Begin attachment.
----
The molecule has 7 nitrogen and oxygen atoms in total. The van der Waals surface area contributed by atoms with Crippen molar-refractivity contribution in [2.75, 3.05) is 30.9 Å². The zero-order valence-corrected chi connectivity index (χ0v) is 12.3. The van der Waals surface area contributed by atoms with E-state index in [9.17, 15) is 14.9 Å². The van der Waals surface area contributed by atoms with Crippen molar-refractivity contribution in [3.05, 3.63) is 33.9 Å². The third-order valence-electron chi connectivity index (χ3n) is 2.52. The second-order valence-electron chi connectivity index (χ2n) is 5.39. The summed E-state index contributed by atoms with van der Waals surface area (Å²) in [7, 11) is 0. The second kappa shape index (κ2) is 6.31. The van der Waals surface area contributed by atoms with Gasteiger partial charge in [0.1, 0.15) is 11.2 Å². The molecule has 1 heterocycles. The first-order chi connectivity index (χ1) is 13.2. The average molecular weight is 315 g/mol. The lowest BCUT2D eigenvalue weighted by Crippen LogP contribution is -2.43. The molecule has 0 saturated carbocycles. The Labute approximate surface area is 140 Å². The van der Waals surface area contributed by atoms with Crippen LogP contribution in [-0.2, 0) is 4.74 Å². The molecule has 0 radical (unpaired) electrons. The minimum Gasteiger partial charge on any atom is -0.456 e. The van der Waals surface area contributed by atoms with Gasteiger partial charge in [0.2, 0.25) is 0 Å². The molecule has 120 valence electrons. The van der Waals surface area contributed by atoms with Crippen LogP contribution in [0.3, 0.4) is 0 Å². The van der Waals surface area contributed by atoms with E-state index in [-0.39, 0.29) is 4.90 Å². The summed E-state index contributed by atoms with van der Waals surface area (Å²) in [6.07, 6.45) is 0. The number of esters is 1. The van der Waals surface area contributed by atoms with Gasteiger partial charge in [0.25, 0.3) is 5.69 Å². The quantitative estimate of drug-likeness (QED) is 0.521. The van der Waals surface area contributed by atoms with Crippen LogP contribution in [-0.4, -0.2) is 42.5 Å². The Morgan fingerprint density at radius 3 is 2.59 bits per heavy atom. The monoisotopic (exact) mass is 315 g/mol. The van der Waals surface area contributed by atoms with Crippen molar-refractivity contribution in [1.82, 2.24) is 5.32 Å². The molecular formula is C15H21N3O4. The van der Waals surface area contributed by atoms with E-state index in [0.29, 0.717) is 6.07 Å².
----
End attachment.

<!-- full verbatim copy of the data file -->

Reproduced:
The molecule has 7 nitrogen and oxygen atoms in total. The van der Waals surface area contributed by atoms with Crippen molar-refractivity contribution in [2.75, 3.05) is 30.9 Å². The zero-order valence-corrected chi connectivity index (χ0v) is 12.3. The van der Waals surface area contributed by atoms with E-state index in [9.17, 15) is 14.9 Å². The van der Waals surface area contributed by atoms with Crippen molar-refractivity contribution in [3.05, 3.63) is 33.9 Å². The third-order valence-electron chi connectivity index (χ3n) is 2.52. The second-order valence-electron chi connectivity index (χ2n) is 5.39. The summed E-state index contributed by atoms with van der Waals surface area (Å²) in [7, 11) is 0. The second kappa shape index (κ2) is 6.31. The van der Waals surface area contributed by atoms with Gasteiger partial charge in [0.1, 0.15) is 11.2 Å². The molecule has 1 heterocycles. The first-order chi connectivity index (χ1) is 13.2. The average molecular weight is 315 g/mol. The lowest BCUT2D eigenvalue weighted by Crippen LogP contribution is -2.43. The molecule has 0 saturated carbocycles. The Labute approximate surface area is 140 Å². The van der Waals surface area contributed by atoms with Crippen LogP contribution in [-0.2, 0) is 4.74 Å². The molecule has 0 radical (unpaired) electrons. The minimum Gasteiger partial charge on any atom is -0.456 e. The van der Waals surface area contributed by atoms with Gasteiger partial charge in [0.2, 0.25) is 0 Å². The molecule has 120 valence electrons. The van der Waals surface area contributed by atoms with Crippen LogP contribution in [0.3, 0.4) is 0 Å². The van der Waals surface area contributed by atoms with E-state index in [-0.39, 0.29) is 4.90 Å². The summed E-state index contributed by atoms with van der Waals surface area (Å²) in [6.07, 6.45) is 0. The number of esters is 1. The van der Waals surface area contributed by atoms with Gasteiger partial charge in [0.25, 0.3) is 5.69 Å². The quantitative estimate of drug-likeness (QED) is 0.521. The van der Waals surface area contributed by atoms with Crippen LogP contribution in [-0.4, -0.2) is 42.5 Å². The Morgan fingerprint density at radius 3 is 2.59 bits per heavy atom. The monoisotopic (exact) mass is 315 g/mol. The van der Waals surface area contributed by atoms with Crippen molar-refractivity contribution in [1.82, 2.24) is 5.32 Å². The molecular formula is C15H21N3O4. The van der Waals surface area contributed by atoms with E-state index in [0.29, 0.717) is 6.07 Å².